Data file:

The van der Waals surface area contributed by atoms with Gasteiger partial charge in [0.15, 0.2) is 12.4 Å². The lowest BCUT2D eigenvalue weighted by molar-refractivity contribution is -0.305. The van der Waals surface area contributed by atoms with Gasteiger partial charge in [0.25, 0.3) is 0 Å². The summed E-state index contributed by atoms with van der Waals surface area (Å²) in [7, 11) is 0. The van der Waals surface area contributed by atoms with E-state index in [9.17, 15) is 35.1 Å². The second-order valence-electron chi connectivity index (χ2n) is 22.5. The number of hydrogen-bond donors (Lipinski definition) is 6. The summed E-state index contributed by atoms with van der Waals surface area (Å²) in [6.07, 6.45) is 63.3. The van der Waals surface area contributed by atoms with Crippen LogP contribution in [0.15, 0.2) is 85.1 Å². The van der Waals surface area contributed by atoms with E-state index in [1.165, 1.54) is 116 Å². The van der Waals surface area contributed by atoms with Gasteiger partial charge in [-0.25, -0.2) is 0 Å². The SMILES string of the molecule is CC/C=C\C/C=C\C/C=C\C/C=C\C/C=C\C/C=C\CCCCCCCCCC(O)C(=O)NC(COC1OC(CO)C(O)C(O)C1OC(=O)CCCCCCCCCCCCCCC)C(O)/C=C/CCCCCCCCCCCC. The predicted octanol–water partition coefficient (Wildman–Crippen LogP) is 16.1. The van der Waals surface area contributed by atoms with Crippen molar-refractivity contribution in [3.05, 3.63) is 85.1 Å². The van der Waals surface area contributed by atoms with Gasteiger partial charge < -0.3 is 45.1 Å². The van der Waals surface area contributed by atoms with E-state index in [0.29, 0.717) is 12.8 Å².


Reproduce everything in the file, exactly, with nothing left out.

The van der Waals surface area contributed by atoms with Gasteiger partial charge in [0.15, 0.2) is 12.4 Å². The lowest BCUT2D eigenvalue weighted by molar-refractivity contribution is -0.305. The van der Waals surface area contributed by atoms with Gasteiger partial charge in [0.25, 0.3) is 0 Å². The summed E-state index contributed by atoms with van der Waals surface area (Å²) in [7, 11) is 0. The van der Waals surface area contributed by atoms with E-state index in [9.17, 15) is 35.1 Å². The second-order valence-electron chi connectivity index (χ2n) is 22.5. The number of hydrogen-bond donors (Lipinski definition) is 6. The summed E-state index contributed by atoms with van der Waals surface area (Å²) in [6.07, 6.45) is 63.3. The van der Waals surface area contributed by atoms with Crippen LogP contribution in [0.15, 0.2) is 85.1 Å². The van der Waals surface area contributed by atoms with E-state index in [1.165, 1.54) is 116 Å². The van der Waals surface area contributed by atoms with Gasteiger partial charge in [-0.25, -0.2) is 0 Å². The SMILES string of the molecule is CC/C=C\C/C=C\C/C=C\C/C=C\C/C=C\C/C=C\CCCCCCCCCC(O)C(=O)NC(COC1OC(CO)C(O)C(O)C1OC(=O)CCCCCCCCCCCCCCC)C(O)/C=C/CCCCCCCCCCCC. The predicted octanol–water partition coefficient (Wildman–Crippen LogP) is 16.1. The van der Waals surface area contributed by atoms with Crippen molar-refractivity contribution in [3.05, 3.63) is 85.1 Å². The van der Waals surface area contributed by atoms with Gasteiger partial charge < -0.3 is 45.1 Å². The van der Waals surface area contributed by atoms with E-state index in [0.29, 0.717) is 12.8 Å².